How to Prepare for Nepal’s Poon Hill Circuit

If you enjoy trekking as much as I do, you’re bound to visit Nepal at some point. It’s quite simply hiking paradise. Nepal’s most famous multi-day treks are the Annapurna Circuit and the trek to Everest Base Camp. These difficult treks require a great deal of preparation, and even gearing up for them can be quite pricey.

Good news – there are other multi-day treks in Nepal that feature incredible views, fantastic experiences, and physical challenges, while being easier on the wallet. One such trek is the Poon Hill Circuit, which can be walked in as little as 4 days/3 nights, although most people walk it in 5 days/4 nights.

The Poon Hill Circuit

The Poon Hill Circuit starts in the small city of Nayapul, and continues through several tiny villages, including Tirkhedunga, Ghorepani, and Tadapani. Trekkers eventually reach the larger village of Ghandruk before returning to Nayapul. The trail traverses a variety of landscapes and climates, with views changing from rice terraces, agricultural fields and pastures, to mighty mountains with views of the Annapurna South.

The trek can be very challenging, due to a combination of factors. The change in altitude can be dramatic; on day 2 of the trek, I climbed from 1500 meters above sea level to almost 3000 meters. The weather can be hot and humid, or it can pour rain. The rain makes the trail slippery. There are steady uphills and just as many steep downhills.

Despite the challenging conditions, I found Poon Hill to be an incredibly rewarding trek, not only for the stunning views of the mountains and the cultural enrichment of meeting indigenous peoples, but also for the companionship with my fellow trekkers.

How to Prepare for the Poon Hill Circuit

Hiking Independently

Many people walk the Poon Hill Circuit solo, but I advise going with a friend or a small group. The trail is quite easy to follow, but there are a few places where it’s possible to get confused and take a wrong turn. The last thing you want is to be lost in the mountains of Nepal with no phone service.

If traveling independently, you need to arrange your trekking permits. Take two passport-sized photos with you. You won’t be able to book accommodations in advance, so if you plan to walk during the high season (November to March), it may be a bit of a challenge to find a place to sleep.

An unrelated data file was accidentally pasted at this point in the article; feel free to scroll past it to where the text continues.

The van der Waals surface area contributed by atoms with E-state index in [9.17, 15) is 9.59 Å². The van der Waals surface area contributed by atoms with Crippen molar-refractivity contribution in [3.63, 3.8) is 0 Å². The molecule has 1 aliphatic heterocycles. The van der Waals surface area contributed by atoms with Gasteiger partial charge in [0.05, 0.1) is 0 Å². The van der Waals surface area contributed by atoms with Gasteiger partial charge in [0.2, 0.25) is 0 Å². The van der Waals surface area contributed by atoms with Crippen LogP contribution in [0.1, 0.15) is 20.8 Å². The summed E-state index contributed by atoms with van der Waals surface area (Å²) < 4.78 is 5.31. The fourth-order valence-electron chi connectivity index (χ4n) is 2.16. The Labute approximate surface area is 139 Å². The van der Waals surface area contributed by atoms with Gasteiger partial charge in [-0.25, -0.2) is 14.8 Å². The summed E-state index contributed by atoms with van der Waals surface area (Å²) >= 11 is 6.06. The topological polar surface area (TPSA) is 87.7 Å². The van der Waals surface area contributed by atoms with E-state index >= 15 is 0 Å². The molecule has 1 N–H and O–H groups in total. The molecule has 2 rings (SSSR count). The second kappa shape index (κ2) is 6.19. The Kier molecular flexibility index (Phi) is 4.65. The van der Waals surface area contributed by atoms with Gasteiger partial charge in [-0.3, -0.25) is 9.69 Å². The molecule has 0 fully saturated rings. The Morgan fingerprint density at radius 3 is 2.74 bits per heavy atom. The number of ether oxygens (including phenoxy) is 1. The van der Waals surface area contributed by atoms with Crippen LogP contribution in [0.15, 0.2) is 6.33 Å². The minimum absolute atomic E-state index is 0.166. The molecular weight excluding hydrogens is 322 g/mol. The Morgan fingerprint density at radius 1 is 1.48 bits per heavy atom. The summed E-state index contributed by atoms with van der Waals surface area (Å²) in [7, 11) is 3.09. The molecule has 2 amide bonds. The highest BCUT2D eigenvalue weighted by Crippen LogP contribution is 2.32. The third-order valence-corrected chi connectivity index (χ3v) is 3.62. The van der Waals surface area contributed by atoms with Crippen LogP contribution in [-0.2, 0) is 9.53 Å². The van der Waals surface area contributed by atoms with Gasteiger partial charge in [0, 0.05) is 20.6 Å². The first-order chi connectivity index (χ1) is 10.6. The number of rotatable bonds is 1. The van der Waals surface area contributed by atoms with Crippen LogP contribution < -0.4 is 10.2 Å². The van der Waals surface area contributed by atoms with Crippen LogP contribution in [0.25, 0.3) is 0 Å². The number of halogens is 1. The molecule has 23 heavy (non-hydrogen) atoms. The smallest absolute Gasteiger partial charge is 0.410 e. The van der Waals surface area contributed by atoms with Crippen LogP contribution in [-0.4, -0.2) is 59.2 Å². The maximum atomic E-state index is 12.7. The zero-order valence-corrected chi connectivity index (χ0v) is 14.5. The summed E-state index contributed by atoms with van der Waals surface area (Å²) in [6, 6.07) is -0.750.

The average cost for walking the Poon Hill Circuit independently varies from $75 to $150 for the entire trail (between $15 and $30 per day). This doesn’t include the permit fees or the cost of transportation to and from Nayapul, the starting point of the trek.

Here’s a rough idea of prices (the exchange rate is 100 Rupees to $1 USD):

  • Between 300 and 600 Rupees per night for accommodation (shared twin room or private room, without bathroom)
  • 100 Rupees for hot showers (cold showers are free, but the water is really cold!)
  • 100 Rupees for electricity to charge smartphones or batteries
  • 100 Rupees for wifi (I advise against it as it’s unreliable)
  • Between 200 and 400 Rupees per meal
  • Between 50 and 100 Rupees to refill a bottle of water (price is per liter and increases with the altitude)
  • Between 400 and 500 Rupees for a half liter bottle of local beer

Hiking with a Tour Company

Joining a tour group for the Poon Hill Circuit makes things much easier!. Groups tend to be small. My group had 9 hikers, 2 guides and several porters.

A guided expedition costs around $600 USD. It may seem steep compared to an independent trip, but the cost also includes hotels in Kathmandu and Pokhara, transportation to and from the starting point, all accommodation and meals during the trek, the guides and the porters. The only additional cost is for drinks.